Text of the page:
the city’s bureaucracy can be a daunting endeavor for the nearly three million
immigrants who live in New York.
Aside from a lack of knowledge about the way government works and the services
it provides, one fundamental barrier has stood in their way: language.
an estimated 170 foreign languages spoken in New York City, and in nearly half of all
households, English is not the primary language, according to the census in
2000. And given that the city receives more than 20 million calls from
residents each year, officials said, communication can often be a challenge.
Mayor Michael R. Bloomberg ordered the city’s more than 100 agencies to provide
language assistance in six foreign languages: Spanish, Chinese, Russian,
Korean, Italian and French Creole. The order requires, for the first time, that
the agencies follow the same standard when providing translation and
interpretation to New Yorkers who do not speak English.
advocates and city officials say it is the most comprehensive order of its kind
in the country. The mayor refused to be specific about how much the services
will cost, saying only that it was a "relatively small" amount given the size
of the city’s budget. He added: "This executive order will make our city more
accessible, while helping us become the most inclusive municipal government in the
fundamental basis of government is its interaction with its citizens," the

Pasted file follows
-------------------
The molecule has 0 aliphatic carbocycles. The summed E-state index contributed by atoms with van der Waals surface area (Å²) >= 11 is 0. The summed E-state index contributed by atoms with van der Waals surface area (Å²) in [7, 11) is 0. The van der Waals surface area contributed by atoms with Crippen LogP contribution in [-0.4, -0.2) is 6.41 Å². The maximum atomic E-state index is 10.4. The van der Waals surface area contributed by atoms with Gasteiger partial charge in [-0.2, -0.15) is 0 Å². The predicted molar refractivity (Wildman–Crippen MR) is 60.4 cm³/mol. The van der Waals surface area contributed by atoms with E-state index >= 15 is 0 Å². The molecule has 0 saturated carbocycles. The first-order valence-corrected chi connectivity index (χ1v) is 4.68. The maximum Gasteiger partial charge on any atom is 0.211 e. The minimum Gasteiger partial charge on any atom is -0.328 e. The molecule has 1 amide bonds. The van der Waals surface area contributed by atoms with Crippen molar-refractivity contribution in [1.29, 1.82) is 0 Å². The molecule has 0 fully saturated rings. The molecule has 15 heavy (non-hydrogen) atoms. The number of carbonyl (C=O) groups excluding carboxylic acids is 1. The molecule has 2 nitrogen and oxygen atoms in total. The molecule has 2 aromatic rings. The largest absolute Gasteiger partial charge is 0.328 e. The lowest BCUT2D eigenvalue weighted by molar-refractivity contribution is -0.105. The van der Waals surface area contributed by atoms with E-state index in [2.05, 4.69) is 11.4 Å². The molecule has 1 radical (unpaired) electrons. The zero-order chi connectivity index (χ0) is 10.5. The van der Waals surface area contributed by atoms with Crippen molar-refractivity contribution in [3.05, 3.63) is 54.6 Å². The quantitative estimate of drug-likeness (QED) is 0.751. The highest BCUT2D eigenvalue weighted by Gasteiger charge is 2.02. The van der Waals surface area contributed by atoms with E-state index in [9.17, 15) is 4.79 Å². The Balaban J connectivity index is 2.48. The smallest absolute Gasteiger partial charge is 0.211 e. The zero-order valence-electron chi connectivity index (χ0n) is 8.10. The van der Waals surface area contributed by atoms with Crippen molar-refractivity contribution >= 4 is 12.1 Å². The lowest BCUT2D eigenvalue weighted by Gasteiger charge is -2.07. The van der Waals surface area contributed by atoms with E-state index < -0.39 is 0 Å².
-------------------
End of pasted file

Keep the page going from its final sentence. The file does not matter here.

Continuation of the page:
mayor said before signing the executive order at City Hall on Tuesday. "If
people don’t know what we do, don’t know what they should do, what the law
requires them to do, don’t know how to get services, all the money that we’re
spending providing those services, providing those laws, is meaningless."
requires that agencies translate essential public documents, pamphlets and
forms in the six languages. But its reach is broader, as it allows for the use
of a telephone-based service that can link immigrants with interpreters who
speak Urdu, Hindi, Arabic and dozens of others less-common languages.
Hong, executive director of the New York Immigration Coalition, an umbrella
organization that works with immigrants and refugees in the state, called the
order "a landmark step toward inclusion." Councilwoman Rosie Mendez of Manhattan, who has pushed
for more translation services for public housing dwellers, said it was a "bold
and necessary action" to increasing immigrants’ access to city government.
of services each agency will provide will depend on how much each of them
interacts with the public. The agencies have until Jan. 1 to submit a plan
detailing how much translation and interpretation service they will need to
suit their needs.
advocates* and some elected officials have tried for more than 10
years to get the city to provide language assistance to non-English speaking
New Yorkers, with limited success. In 2001, a federal judge approved a
settlement** through which the city agreed to make available Spanish, Russian,
Chinese and Arabic copies of food stamp applications in welfare offices around
New York, as well as translation of these documents into languages spoken by at
least 100 clients who use any given office.**
recent years, the Education Department’s translation unit has been expanded to
provide parents with information in eight languages. The city’s 311
customer-service center has allowed interactions in 170 languages since it was
formed in 2003. And the Office of Emergency Management has offered audio
recordings of some public documents to those who are visually impaired, a
spokeswoman for Mr. Bloomberg said.
*Including Make the Road New York.
response to Make
the Road New York’s
continued advocacy on behalf of immigrants.